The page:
At times these times require escape. Here again America’s once great institutions fail us. Perhaps it is just a question of personal taste, but I find very little that is produced by the American entertainment industry to be enjoyable. My wife and I have a five-minute veto rule. We each have the right to veto something that we start watching within the first five minutes. Since movies in particular are so formulaic the first five minutes are reliable indicators of the style that will follow. Neither of us like horror, science fiction, or superheroes. That leaves comedy, romantic comedy, and drama. I usually exercise my veto when there is mention of anything scatological, onanistic or crudely sexual. This is for reasons of taste not prudishness. But it rules out pretty much everything produced in those genres these days.

Is there a difference between “escape” and “escapism”? I see it a bit like Paul Bowles’ distinction between tourism and travel, voiced by his character Port Moresby in Sheltering Sky. Port says the tourist hurries back at a set date; the traveler roams. The tourist sees things in terms of his own civilization; the traveler evaluates the civilization he is visiting and then discards what he does not like about his own. There is a snobbism to this definition but that is a matter for another day. It works as a metaphor: the movie “tourist” wants to get away for a while and the movie “traveler” wants to be immersed in a different world. The tourist has a lower bar for suspension of disbelief. The traveler seeks greater complexity. This is not a value judgment. In fact, we have had this debate on this website before, where many of my fellow-writers are huge fans of the Marvel genre. De gustibus non es disputandum.

Which brings me to the other night, a frustrating roam through Netflix trying to find something worth watching. An evening laziness that sought something distracting but not annoying. A night of tourist entertainment. Even with that low bar I couldn’t find anything. I tolerated a few shows or movies and had to switch them off. Reluctantly I clicked on “Midnight Diner,” a Japanese show now streaming on Netflix. I wasn’t looking for subtitles or something foreign, but I was out of options. And I was delighted from the beginning.

While a lugubrious Japanese ballad plays, we see the bright-lit midnight streets of Tokyo through the windshield of a car. Then the narrator’s voice:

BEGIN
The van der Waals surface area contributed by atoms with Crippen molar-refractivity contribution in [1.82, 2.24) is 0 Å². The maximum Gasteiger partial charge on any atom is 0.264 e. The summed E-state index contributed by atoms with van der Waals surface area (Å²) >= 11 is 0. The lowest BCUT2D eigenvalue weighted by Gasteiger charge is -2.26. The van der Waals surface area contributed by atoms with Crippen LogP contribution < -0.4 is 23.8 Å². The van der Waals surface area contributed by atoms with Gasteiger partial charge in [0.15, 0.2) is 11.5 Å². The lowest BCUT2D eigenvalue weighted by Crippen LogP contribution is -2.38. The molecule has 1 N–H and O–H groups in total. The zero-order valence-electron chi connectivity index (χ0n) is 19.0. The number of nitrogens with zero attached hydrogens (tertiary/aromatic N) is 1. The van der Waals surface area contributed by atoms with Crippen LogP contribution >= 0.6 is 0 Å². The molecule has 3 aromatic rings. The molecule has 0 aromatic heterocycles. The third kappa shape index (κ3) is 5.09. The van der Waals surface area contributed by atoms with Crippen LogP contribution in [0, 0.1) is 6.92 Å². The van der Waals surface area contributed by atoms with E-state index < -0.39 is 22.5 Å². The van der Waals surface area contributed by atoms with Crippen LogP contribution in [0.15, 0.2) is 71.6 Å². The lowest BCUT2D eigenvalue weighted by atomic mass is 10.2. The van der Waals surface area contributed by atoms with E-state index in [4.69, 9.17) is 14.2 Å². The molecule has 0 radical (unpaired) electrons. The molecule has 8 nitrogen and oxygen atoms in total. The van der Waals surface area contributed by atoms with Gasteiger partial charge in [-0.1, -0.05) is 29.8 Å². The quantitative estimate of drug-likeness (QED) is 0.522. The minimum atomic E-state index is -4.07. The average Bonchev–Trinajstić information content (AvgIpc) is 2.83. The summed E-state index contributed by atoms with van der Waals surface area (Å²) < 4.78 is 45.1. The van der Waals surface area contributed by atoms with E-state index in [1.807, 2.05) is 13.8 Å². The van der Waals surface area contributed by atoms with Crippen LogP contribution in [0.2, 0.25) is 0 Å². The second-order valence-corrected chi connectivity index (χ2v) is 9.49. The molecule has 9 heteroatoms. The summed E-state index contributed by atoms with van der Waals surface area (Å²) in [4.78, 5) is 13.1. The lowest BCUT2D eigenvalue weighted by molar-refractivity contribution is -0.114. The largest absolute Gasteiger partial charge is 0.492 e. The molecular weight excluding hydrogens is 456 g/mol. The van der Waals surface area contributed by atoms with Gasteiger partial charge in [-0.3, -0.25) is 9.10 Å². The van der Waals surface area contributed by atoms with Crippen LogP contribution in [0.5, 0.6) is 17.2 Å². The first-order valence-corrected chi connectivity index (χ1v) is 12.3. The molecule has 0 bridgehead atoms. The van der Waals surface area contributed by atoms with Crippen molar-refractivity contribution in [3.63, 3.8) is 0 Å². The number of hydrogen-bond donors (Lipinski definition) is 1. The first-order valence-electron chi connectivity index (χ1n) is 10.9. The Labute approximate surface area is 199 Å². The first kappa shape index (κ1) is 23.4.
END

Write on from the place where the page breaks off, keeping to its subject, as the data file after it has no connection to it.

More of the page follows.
When people finish their day and hurry home, my day starts. My diner is open from midnight to seven in the morning. They call it “Midnight Diner”. That’s all I have on my menu […]. But I make whatever customers request as long as I have the ingredients for it. That’s my policy. Do I even have customers? More than you would expect.

Each episode is around the 22-minute length of a sitcom. There are some recurring characters but mostly the show focuses on the story of someone who happens to show up in the diner. Based on a Manga series, “Midnight Diner” has the quality of a well-rendered short story, more Cheever than Cheers. The actors are often surprisingly unattractive but endearing. The taciturn owner of the diner, known as cancel-beckoning “Master,” gives advice but has no story of his own.

It is surprising how much is packed into twenty-two minutes of slow-moving action. This is due to how well-rendered the characters are—their psychological complexity. To give one example: a nephew whose father died abuses the generosity of his never-married aunt, who became his guardian. The aunt is an old flame of one of the diner’s regulars. The nephew eventually steals all her money and runs away. A bit later he sends her a necklace for her birthday. Deeply content she shows it off at the diner. Her old flame says she should be embarrassed as the nephew probably used the money he stole from her to buy the necklace. The aunt, who had lived alone most of her life, said that once her nephew started living with her, “I learned that it was a joy to work for someone else for the first time in my life.” It is refreshing to see that sort of psychological depth. For anyone who has tried to write fiction, “Midnight Diner” is a reminder that the simplest effect is the most difficult to achieve.

“Master” works alone in his small kitchen and the camera lingers on the meals he prepares. Like the stories themselves, simple, based on a few ingredients, but given flavor by meticulous craftsmanship. An article about the show on decider.com argued that the show was really about the food: “What I’m saying: come for the decent-enough narratives. But stay for that steaming hot bowl of delicious-looking miso.” I think this is wrong: the food is the metaphor for how the stories were written. At the end of each episode the main protagonist breaks the fourth wall and explains the recipe—and writers should take note.